Mark Rouw BIG Tree: Updated Report

Iowa Big Tree Report for July Through December of 2022

Submitted By Mark Rouw, Iowa Big Tree Field Representative

The second half of 2022 may not have been as productive as the first half of the year, but there were some significant finds which are described in this report. I’m hoping this account will not be as detailed and time consuming as the previous one, but that remains to be seen.

One of the first trees measured in the second half of the year was a good sized Kentucky coffeetree at Big Creek State Park. Despite a rather large trunk and an impressive crown spread it would not rank high on the spreadsheet for the species.

July 17th I measured a Scotch pine on the Drake University campus that would not have compared favorably to past Scotch pines, but today it qualifies as a state champion. In the late seventies and early eighties, I located a number of Scotch pines with trunks exceeding 10’. A few of these were over 12’ and the largest one had a circumference that surpassed 16’!  That tree became the national champion in 1981 but like almost every other mature Scotch pine, it died just a few years later.

One really big one survived, and at the time, it was large enough to be a national champion. All I had to do was update the measurements and nominate the tree. The tree stood in the cemetery at Lineville. When I reached the cemetery it didn’t take long for me to realize the tree was gone. I found out what happened from a man who was digging a grave in the cemetery. He told me, there was a honey bee hive in the tree and a kid was stung.  Apparently the tree was taken down to make sure this didn’t happen again! It was many years before I located another large Scotch pine which stood in Estherville. It was healthy, but it was removed for the construction of building! I found the much smaller new champion on the Drake University campus to have the following dimensions:

Circ. 8.67’, height 64.5’, spread 39.5’, index 178, rank # 1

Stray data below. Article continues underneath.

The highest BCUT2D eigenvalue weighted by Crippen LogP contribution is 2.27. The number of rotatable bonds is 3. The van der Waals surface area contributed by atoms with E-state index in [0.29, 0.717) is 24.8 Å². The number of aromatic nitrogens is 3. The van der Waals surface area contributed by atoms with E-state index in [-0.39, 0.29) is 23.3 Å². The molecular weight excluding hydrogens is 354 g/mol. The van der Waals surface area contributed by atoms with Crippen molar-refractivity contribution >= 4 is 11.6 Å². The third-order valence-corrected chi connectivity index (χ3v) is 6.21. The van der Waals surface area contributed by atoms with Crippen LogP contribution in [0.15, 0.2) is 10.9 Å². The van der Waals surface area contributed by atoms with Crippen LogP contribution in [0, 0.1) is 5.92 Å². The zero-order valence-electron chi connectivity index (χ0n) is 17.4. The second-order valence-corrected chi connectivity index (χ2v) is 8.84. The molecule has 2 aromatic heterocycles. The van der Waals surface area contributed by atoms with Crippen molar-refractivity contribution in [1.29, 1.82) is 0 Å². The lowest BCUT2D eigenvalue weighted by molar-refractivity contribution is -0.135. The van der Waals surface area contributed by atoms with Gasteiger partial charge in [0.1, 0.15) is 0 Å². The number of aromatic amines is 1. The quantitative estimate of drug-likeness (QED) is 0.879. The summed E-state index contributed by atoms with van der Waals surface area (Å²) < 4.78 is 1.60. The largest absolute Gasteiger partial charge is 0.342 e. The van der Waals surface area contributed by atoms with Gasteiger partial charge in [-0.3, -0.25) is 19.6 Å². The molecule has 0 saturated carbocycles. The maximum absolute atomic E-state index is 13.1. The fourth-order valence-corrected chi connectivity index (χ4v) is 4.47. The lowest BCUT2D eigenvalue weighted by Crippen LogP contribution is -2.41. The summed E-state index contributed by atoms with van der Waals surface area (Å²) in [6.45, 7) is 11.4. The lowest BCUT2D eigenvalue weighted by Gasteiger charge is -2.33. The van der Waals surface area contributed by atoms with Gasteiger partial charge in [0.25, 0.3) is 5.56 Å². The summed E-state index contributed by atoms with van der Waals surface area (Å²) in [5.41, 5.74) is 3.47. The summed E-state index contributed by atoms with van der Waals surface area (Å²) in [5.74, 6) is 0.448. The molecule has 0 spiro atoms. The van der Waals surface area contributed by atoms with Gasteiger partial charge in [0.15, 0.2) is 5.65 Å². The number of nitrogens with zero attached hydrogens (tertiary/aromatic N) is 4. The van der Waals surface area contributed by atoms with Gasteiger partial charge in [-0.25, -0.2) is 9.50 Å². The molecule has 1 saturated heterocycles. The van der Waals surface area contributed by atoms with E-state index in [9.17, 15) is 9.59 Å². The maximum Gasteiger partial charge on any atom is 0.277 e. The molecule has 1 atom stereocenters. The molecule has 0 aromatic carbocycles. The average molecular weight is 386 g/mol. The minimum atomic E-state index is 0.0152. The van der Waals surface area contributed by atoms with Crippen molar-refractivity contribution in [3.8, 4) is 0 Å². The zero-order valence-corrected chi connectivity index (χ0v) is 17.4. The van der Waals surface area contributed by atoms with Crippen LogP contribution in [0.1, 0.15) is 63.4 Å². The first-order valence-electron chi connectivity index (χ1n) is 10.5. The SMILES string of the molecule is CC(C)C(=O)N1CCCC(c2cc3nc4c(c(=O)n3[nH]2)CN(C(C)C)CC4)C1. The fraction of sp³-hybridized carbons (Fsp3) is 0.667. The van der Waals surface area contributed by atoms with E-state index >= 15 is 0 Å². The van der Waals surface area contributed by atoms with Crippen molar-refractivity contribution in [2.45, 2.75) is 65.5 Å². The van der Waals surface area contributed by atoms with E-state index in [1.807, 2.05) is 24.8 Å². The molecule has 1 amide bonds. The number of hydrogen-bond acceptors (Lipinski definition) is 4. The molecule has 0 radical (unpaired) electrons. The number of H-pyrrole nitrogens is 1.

Oct. 11th I measured a Des Moines Kentucky coffeetree that I have watched mature over the last 50 years. I wish I had measured this tree many years ago so I could have tracked the growth. I determined the tree which grows in Union Park to have these dimensions:

Circ. 8.67’, height 86.42’, spread 66’. Index 199, rank # 10. There were two larger coffeetrees in Union Park but they have been gone for many years.

While visiting Union Park, I updated measurements on the largest pin oak in the park. The measurements are as follows:

Circ. 13.17’, height 86.25’, spread 90.415, index 266.854; rank # 9, circa 1973, circumference approximately 8.42’

Oct. 16th I measured what may be the second largest walnut in DesMoines. Although it is a big tree for this area, with the following dimensions, it does not rank among the biggest in Iowa.

Circ. of 11’, a height of 81.5’, spread of 93.5’, index 236.83, rank # 37

Nov. 29th I measured a walnut in Bettendorf that had very similar dimensions to the above tree from Des Moines. Here are the measurements for the Bettendorf walnut:

Circ. 10.98’, height 86.67’, spread 92.25’, index 240.233, rank # 34

In east Davenport, I measured a white mulberry that I first noticed a few years earlier. I have seen some impressive mulberries over the years but this one may be the most impressive of them all! Here are the dimensions:

Circ. 15.17’, height 58.25’, spread 80.75’, max. Spread 92.25’, index 260.188, rank co-champion

Scott Carlson and I measured the co-champion mulberry located in the Davenport Memorial Park on May 6th, 2021 and we found it to have the following dimensions:

Circ. 14.83’, height 61.83’, spread 66.25’, index 256.393, rank # 2, co-champion

Another co-champion white mulberry from Polk County had 260.25 total points on November 7th of 2021 but it was cut down in 2022. Interestingly, I was contacted after the tree was removed to see if it was a significant tree!

It was really too late in the day to measure any more trees but as usual, I had to try and get one more measured for the day. The one more tree was a catalpa on Bridge Ave. It had been a while since I tried measuring a tree in the dark, and by the time I was measuring the spread, it was very dark! Although I had permission to measure the tree the owner lived elsewhere. I ‘m sure the young lady that came out of the house must have been quite startled when she discovered a stranger lurking by the big tree!  Despite the less- than- ideal conditions, I believe the following measurements are precise:

Circ. 17.25’, height 85.5’, spread 71’, index 307.25, rank # 9